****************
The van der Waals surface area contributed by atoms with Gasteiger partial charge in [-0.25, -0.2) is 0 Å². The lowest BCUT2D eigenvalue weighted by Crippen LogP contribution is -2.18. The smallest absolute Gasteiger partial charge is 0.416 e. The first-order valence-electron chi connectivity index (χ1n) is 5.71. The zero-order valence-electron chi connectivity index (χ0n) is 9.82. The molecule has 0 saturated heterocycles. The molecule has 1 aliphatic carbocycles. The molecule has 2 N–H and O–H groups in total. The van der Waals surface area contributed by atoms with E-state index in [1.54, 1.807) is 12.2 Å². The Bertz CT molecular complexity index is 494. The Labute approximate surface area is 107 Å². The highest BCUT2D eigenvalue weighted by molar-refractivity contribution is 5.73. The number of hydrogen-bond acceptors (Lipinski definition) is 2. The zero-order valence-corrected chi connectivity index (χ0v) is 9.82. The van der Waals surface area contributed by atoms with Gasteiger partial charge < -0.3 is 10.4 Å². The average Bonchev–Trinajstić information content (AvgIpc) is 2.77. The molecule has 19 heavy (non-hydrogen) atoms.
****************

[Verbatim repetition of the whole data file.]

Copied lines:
The van der Waals surface area contributed by atoms with Gasteiger partial charge in [-0.25, -0.2) is 0 Å². The lowest BCUT2D eigenvalue weighted by Crippen LogP contribution is -2.18. The smallest absolute Gasteiger partial charge is 0.416 e. The first-order valence-electron chi connectivity index (χ1n) is 5.71. The zero-order valence-electron chi connectivity index (χ0n) is 9.82. The molecule has 0 saturated heterocycles. The molecule has 1 aliphatic carbocycles. The molecule has 2 N–H and O–H groups in total. The van der Waals surface area contributed by atoms with E-state index in [1.54, 1.807) is 12.2 Å². The Bertz CT molecular complexity index is 494. The Labute approximate surface area is 107 Å². The highest BCUT2D eigenvalue weighted by molar-refractivity contribution is 5.73. The number of hydrogen-bond acceptors (Lipinski definition) is 2. The zero-order valence-corrected chi connectivity index (χ0v) is 9.82. The van der Waals surface area contributed by atoms with Gasteiger partial charge < -0.3 is 10.4 Å². The average Bonchev–Trinajstić information content (AvgIpc) is 2.77. The molecule has 19 heavy (non-hydrogen) atoms.